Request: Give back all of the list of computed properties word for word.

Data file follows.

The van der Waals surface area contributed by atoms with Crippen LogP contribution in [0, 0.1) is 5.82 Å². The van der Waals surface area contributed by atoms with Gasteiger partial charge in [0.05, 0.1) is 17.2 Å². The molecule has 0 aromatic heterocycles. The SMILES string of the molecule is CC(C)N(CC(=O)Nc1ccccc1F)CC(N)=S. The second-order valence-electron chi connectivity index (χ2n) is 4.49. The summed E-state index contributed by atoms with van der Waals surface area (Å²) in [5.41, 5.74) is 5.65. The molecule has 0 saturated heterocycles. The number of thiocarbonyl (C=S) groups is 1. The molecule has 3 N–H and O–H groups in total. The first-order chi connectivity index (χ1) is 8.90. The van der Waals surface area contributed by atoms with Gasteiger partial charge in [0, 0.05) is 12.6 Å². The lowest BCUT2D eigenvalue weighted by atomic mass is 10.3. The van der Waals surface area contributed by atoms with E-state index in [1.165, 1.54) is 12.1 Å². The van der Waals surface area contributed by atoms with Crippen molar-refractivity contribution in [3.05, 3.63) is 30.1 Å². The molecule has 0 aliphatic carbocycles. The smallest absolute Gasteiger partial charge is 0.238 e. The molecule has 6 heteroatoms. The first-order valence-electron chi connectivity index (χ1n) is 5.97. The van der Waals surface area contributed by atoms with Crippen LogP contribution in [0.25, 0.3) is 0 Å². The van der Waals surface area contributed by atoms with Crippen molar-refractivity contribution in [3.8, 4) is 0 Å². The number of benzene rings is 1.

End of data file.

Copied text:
The van der Waals surface area contributed by atoms with Crippen LogP contribution in [0, 0.1) is 5.82 Å². The van der Waals surface area contributed by atoms with Gasteiger partial charge in [0.05, 0.1) is 17.2 Å². The molecule has 0 aromatic heterocycles. The SMILES string of the molecule is CC(C)N(CC(=O)Nc1ccccc1F)CC(N)=S. The second-order valence-electron chi connectivity index (χ2n) is 4.49. The summed E-state index contributed by atoms with van der Waals surface area (Å²) in [5.41, 5.74) is 5.65. The molecule has 0 saturated heterocycles. The number of thiocarbonyl (C=S) groups is 1. The molecule has 3 N–H and O–H groups in total. The first-order chi connectivity index (χ1) is 8.90. The van der Waals surface area contributed by atoms with Gasteiger partial charge in [0, 0.05) is 12.6 Å². The lowest BCUT2D eigenvalue weighted by atomic mass is 10.3. The van der Waals surface area contributed by atoms with E-state index in [1.165, 1.54) is 12.1 Å². The van der Waals surface area contributed by atoms with Crippen molar-refractivity contribution in [3.05, 3.63) is 30.1 Å². The molecule has 0 aliphatic carbocycles. The smallest absolute Gasteiger partial charge is 0.238 e. The molecule has 6 heteroatoms. The first-order valence-electron chi connectivity index (χ1n) is 5.97. The van der Waals surface area contributed by atoms with Crippen LogP contribution in [0.25, 0.3) is 0 Å². The van der Waals surface area contributed by atoms with Crippen molar-refractivity contribution in [3.8, 4) is 0 Å². The number of benzene rings is 1.